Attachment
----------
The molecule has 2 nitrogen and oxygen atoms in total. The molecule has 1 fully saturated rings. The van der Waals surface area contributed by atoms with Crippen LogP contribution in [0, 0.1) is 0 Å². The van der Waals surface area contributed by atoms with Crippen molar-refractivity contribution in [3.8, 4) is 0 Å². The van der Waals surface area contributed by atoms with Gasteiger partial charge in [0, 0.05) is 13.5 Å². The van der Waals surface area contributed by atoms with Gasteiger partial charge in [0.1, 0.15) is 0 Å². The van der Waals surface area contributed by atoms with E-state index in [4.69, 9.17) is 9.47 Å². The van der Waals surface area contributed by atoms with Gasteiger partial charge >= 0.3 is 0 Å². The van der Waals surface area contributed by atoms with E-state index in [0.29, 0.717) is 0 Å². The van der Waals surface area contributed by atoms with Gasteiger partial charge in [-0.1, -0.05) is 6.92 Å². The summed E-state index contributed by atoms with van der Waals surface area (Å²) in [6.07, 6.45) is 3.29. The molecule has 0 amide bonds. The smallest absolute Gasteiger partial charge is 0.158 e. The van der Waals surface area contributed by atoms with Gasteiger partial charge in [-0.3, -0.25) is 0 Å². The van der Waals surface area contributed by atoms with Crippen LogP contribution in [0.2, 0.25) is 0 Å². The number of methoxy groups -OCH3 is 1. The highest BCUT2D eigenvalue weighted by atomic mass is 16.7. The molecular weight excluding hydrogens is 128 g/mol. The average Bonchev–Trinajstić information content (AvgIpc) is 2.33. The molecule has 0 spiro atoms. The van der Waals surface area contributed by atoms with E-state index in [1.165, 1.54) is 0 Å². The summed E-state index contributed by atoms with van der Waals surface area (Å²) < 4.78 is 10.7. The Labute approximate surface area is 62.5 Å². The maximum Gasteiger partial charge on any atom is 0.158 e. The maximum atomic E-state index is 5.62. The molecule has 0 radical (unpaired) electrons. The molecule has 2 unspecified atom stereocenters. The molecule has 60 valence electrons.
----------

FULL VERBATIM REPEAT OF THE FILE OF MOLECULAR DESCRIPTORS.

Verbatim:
The molecule has 2 nitrogen and oxygen atoms in total. The molecule has 1 fully saturated rings. The van der Waals surface area contributed by atoms with Crippen LogP contribution in [0, 0.1) is 0 Å². The van der Waals surface area contributed by atoms with Crippen molar-refractivity contribution in [3.8, 4) is 0 Å². The van der Waals surface area contributed by atoms with Gasteiger partial charge in [0, 0.05) is 13.5 Å². The van der Waals surface area contributed by atoms with Gasteiger partial charge in [0.1, 0.15) is 0 Å². The van der Waals surface area contributed by atoms with E-state index in [4.69, 9.17) is 9.47 Å². The van der Waals surface area contributed by atoms with Gasteiger partial charge >= 0.3 is 0 Å². The van der Waals surface area contributed by atoms with E-state index in [0.29, 0.717) is 0 Å². The van der Waals surface area contributed by atoms with Gasteiger partial charge in [-0.1, -0.05) is 6.92 Å². The summed E-state index contributed by atoms with van der Waals surface area (Å²) in [6.07, 6.45) is 3.29. The molecule has 0 amide bonds. The smallest absolute Gasteiger partial charge is 0.158 e. The van der Waals surface area contributed by atoms with Gasteiger partial charge in [-0.3, -0.25) is 0 Å². The van der Waals surface area contributed by atoms with Crippen LogP contribution in [0.2, 0.25) is 0 Å². The number of methoxy groups -OCH3 is 1. The highest BCUT2D eigenvalue weighted by atomic mass is 16.7. The molecular weight excluding hydrogens is 128 g/mol. The average Bonchev–Trinajstić information content (AvgIpc) is 2.33. The molecule has 0 spiro atoms. The van der Waals surface area contributed by atoms with E-state index in [1.165, 1.54) is 0 Å². The summed E-state index contributed by atoms with van der Waals surface area (Å²) < 4.78 is 10.7. The Labute approximate surface area is 62.5 Å². The maximum Gasteiger partial charge on any atom is 0.158 e. The maximum atomic E-state index is 5.62. The molecule has 0 radical (unpaired) electrons. The molecule has 2 unspecified atom stereocenters. The molecule has 60 valence electrons.